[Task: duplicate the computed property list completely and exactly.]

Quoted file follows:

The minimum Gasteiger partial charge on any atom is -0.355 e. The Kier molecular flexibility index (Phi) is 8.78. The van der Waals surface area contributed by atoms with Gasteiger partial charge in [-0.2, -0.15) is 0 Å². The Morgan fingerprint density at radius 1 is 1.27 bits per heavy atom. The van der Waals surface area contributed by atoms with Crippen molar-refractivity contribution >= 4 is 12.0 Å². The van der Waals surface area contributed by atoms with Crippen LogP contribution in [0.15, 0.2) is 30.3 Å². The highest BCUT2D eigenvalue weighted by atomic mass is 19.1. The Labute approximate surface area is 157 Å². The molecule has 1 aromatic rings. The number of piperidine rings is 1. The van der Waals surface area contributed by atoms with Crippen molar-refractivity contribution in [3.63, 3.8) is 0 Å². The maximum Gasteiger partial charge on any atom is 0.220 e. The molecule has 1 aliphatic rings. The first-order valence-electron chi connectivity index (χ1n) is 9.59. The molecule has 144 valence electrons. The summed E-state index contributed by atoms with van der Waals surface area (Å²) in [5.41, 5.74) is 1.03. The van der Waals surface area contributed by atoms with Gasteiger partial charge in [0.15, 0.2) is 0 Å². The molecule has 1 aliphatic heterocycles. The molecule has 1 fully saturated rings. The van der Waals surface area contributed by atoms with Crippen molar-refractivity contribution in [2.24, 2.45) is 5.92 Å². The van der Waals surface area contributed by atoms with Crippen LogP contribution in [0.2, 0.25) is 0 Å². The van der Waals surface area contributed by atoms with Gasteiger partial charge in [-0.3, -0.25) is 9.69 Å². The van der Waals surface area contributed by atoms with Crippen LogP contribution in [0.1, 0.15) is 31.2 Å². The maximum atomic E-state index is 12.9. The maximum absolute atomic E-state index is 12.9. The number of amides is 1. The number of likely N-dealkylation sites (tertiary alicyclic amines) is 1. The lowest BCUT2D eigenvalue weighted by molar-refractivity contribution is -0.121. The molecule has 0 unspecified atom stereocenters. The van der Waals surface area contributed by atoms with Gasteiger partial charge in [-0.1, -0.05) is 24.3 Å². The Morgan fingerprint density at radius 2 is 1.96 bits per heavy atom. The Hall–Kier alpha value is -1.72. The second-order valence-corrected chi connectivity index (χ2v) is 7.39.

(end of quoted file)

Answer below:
The minimum Gasteiger partial charge on any atom is -0.355 e. The Kier molecular flexibility index (Phi) is 8.78. The van der Waals surface area contributed by atoms with Gasteiger partial charge in [-0.2, -0.15) is 0 Å². The Morgan fingerprint density at radius 1 is 1.27 bits per heavy atom. The van der Waals surface area contributed by atoms with Crippen molar-refractivity contribution >= 4 is 12.0 Å². The van der Waals surface area contributed by atoms with Crippen LogP contribution in [0.15, 0.2) is 30.3 Å². The highest BCUT2D eigenvalue weighted by atomic mass is 19.1. The Labute approximate surface area is 157 Å². The molecule has 1 aromatic rings. The number of piperidine rings is 1. The van der Waals surface area contributed by atoms with Crippen molar-refractivity contribution in [3.63, 3.8) is 0 Å². The maximum Gasteiger partial charge on any atom is 0.220 e. The molecule has 1 aliphatic rings. The first-order valence-electron chi connectivity index (χ1n) is 9.59. The molecule has 144 valence electrons. The summed E-state index contributed by atoms with van der Waals surface area (Å²) in [5.41, 5.74) is 1.03. The van der Waals surface area contributed by atoms with Gasteiger partial charge in [0.15, 0.2) is 0 Å². The molecule has 1 aliphatic heterocycles. The molecule has 1 fully saturated rings. The van der Waals surface area contributed by atoms with Crippen molar-refractivity contribution in [2.24, 2.45) is 5.92 Å². The van der Waals surface area contributed by atoms with Crippen LogP contribution in [0.2, 0.25) is 0 Å². The van der Waals surface area contributed by atoms with Gasteiger partial charge in [-0.3, -0.25) is 9.69 Å². The van der Waals surface area contributed by atoms with Crippen LogP contribution in [0.1, 0.15) is 31.2 Å². The maximum atomic E-state index is 12.9. The maximum absolute atomic E-state index is 12.9. The number of amides is 1. The number of likely N-dealkylation sites (tertiary alicyclic amines) is 1. The lowest BCUT2D eigenvalue weighted by molar-refractivity contribution is -0.121. The molecule has 0 unspecified atom stereocenters. The van der Waals surface area contributed by atoms with Gasteiger partial charge in [-0.1, -0.05) is 24.3 Å². The Morgan fingerprint density at radius 2 is 1.96 bits per heavy atom. The Hall–Kier alpha value is -1.72. The second-order valence-corrected chi connectivity index (χ2v) is 7.39.